Internal-External Control: Personality construct referring to an individual's perception of the locus of events as determined internally by his or her own behavior versus fate, luck, or external forces. (ERIC Thesaurus, 1996).Knee Joint: A synovial hinge connection formed between the bones of the FEMUR; TIBIA; and PATELLA.
(1/1152) Relationships between various attitudes towards self-determination in health care with special reference to an advance directive.
OBJECTIVES: The subject of patient self-determination in health care has gained broad interest because of the increasing number of incompetent patients. In an attempt to solve the problems related to doctors' decision making in such circumstances, advance directives have been developed. The purpose of this study was to examine relationships between public attitudes towards patient autonomy and advance directives. SUBJECTS AND MAIN OUTCOME MEASURES: A stratified random sample of 600 adults in northern Sweden was surveyed by a questionnaire with a response rate of 78.2%. The subjects were asked about their wish for control of their health care, their concerns about health care, their treatment preferences in a life-threatening situation (both reversible and irreversible), and their attitudes towards the application of advance directives. RESULTS: Numerous relationships between various aspects of self-determination in health care (desire for control, fears of over-treatment, and choice of treatment level) in general and advance directives, in particular, were found. Those who wanted to have a say in their health care (about 94%) also mainly supported the use of an advance directive. CONCLUSIONS: The fact that almost 30% of the respondents were undecided concerning their personal use of advance directives points to a lack of knowledge and to the necessity of education of the public on these issues. (+info)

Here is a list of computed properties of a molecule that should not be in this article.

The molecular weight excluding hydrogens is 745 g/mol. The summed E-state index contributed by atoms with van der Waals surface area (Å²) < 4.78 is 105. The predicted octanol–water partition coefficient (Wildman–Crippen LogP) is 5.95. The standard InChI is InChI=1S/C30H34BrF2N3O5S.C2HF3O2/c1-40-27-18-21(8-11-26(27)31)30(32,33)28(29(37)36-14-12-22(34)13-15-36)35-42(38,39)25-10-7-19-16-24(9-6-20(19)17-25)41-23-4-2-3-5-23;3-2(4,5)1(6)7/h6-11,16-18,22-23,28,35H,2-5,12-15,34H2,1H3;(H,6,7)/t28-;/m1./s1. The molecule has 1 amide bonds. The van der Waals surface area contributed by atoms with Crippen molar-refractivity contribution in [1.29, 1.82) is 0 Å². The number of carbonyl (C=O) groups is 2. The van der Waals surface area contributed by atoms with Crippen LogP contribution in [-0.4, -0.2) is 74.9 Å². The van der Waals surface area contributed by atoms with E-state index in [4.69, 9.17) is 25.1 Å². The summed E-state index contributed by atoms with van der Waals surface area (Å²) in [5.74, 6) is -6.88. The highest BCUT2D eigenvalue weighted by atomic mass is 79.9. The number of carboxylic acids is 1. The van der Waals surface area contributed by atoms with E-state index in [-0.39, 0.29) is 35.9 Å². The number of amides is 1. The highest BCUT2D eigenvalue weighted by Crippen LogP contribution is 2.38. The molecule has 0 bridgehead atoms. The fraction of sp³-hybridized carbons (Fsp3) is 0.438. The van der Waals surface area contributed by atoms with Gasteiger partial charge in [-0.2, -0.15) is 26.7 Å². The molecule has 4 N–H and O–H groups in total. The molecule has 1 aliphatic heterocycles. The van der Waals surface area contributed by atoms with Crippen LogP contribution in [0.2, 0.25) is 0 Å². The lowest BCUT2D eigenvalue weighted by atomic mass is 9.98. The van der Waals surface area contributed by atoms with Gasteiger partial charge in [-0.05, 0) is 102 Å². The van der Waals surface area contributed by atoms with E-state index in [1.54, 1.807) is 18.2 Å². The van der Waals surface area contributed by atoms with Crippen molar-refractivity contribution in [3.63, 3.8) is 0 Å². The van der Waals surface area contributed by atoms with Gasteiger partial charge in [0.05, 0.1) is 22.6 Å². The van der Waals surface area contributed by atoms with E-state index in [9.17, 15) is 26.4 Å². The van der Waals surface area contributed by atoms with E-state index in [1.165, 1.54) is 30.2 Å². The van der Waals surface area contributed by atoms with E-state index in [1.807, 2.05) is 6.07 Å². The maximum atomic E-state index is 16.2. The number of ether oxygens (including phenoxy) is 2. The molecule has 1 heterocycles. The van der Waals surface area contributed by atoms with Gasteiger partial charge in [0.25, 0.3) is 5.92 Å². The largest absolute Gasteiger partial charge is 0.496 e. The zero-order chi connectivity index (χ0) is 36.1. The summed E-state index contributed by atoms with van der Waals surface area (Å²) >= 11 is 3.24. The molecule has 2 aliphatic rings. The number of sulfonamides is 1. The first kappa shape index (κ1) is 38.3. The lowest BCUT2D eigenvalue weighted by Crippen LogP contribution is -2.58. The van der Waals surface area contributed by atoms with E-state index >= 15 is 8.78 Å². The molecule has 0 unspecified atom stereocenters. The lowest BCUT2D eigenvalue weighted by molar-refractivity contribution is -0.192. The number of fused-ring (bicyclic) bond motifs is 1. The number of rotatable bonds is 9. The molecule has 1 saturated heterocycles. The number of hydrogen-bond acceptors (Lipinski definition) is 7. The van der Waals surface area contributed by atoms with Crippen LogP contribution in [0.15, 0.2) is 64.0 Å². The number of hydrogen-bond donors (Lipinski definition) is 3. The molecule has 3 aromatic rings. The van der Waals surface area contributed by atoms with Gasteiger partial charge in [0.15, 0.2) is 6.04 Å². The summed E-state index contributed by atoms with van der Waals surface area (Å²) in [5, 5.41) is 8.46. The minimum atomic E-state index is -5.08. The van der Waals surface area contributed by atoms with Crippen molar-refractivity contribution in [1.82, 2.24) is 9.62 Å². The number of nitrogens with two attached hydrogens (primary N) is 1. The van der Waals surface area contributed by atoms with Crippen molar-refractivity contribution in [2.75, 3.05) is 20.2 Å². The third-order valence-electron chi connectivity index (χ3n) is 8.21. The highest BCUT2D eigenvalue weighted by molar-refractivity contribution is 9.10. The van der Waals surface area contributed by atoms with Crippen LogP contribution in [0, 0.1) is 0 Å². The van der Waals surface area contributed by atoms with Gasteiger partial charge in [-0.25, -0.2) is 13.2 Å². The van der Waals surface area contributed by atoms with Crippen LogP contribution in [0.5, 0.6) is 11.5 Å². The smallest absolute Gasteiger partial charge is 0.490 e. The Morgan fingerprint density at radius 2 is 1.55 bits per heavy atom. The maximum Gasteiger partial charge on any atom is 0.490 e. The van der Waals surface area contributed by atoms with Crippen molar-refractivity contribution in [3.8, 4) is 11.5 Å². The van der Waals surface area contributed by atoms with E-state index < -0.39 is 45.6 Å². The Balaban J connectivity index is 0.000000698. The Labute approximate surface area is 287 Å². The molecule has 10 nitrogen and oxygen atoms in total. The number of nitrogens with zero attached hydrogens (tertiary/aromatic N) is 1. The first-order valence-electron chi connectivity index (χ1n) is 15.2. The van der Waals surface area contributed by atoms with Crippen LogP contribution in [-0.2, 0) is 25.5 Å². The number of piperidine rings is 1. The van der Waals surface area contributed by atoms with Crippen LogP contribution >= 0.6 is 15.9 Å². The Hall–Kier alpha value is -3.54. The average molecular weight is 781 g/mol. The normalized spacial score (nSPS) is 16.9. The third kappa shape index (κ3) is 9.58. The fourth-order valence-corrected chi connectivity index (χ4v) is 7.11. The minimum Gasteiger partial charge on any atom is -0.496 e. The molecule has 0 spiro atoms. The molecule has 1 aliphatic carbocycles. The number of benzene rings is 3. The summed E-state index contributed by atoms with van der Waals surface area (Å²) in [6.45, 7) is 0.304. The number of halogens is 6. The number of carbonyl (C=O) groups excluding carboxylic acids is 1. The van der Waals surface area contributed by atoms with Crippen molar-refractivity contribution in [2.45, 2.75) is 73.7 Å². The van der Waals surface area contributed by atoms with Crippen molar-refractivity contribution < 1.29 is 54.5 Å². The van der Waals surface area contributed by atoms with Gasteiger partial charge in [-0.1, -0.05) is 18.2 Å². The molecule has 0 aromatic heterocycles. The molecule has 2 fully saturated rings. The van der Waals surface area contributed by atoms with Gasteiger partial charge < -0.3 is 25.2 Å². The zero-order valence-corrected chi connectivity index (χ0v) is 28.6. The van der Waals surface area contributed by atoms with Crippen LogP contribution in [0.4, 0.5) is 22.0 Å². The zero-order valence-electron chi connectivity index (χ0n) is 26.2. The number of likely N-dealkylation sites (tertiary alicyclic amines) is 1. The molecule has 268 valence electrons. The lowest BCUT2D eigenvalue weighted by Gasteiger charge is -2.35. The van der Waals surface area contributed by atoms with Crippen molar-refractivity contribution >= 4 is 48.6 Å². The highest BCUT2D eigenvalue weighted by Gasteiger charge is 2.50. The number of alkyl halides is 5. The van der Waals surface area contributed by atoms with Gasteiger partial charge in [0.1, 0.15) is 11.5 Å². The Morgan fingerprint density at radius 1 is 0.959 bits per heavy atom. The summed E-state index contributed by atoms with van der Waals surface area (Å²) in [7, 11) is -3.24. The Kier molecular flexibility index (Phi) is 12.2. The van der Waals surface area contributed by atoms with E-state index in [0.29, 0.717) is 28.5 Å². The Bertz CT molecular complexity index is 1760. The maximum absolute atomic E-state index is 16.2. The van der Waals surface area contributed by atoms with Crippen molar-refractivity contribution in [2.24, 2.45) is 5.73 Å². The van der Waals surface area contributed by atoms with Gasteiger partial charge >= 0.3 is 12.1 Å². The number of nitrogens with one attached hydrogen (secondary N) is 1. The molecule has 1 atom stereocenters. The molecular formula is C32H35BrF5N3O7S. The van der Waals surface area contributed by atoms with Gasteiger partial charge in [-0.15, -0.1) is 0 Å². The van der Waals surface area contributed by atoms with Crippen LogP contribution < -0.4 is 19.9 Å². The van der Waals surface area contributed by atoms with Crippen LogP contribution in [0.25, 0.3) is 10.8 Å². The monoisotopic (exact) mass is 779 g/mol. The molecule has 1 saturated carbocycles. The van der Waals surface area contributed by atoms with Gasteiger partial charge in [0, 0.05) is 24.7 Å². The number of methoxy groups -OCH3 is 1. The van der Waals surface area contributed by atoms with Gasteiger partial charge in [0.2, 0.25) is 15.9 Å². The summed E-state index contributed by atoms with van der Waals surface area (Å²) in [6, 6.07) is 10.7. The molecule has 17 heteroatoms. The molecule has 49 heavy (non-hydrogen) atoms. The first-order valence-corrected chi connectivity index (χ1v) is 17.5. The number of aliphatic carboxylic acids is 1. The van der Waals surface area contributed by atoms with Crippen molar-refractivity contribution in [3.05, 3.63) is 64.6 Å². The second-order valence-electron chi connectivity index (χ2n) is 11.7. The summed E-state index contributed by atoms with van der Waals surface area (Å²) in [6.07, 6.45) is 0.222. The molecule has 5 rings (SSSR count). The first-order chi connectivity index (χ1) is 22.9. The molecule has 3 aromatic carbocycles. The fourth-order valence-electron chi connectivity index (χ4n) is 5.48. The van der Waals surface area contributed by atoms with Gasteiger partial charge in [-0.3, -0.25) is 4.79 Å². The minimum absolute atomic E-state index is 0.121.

(2/1152) Quality of life associated with varying degrees of chronic lower limb ischaemia: comparison with a healthy sample.
OBJECTIVES: To assess quality of life in patients with varying degrees of ischaemia in comparison with controls, and to determine whether the degree of lower limb ischaemia and sense of coherence were associated with quality of life. MATERIALS AND METHODS: 168 patients, including 93 claudicants and 75 patients with critical ischaemia and 102 controls were studied. Quality of life was assessed using the Nottingham Health Profile in addition to the Sense of Coherence scale. MAIN RESULTS: Patients with lower limb ischaemia scored significantly reduced quality of life in all aspects compared to controls. Pain, physical mobility and emotional reactions were the significant independent factors when using logistic regression analysis. The grade of disease and low sense of coherence were significantly associated with low quality of life. Increasing lower limb ischaemia significantly conferred worse pain, sleeping disturbances and immobility. CONCLUSION: This study showed that the quality of life was impaired among patients with lower limb ischaemia, in all investigated respects. The degree to which quality of life was affected seems to represent an interplay between the grade of ischaemia and the patient's sense of coherence. This suggests the need for a multidimensional assessment prior to intervention. (+info)
(3/1152) Lifetime low-level exposure to environmental lead and children's emotional and behavioral development at ages 11-13 years. The Port Pirie Cohort Study.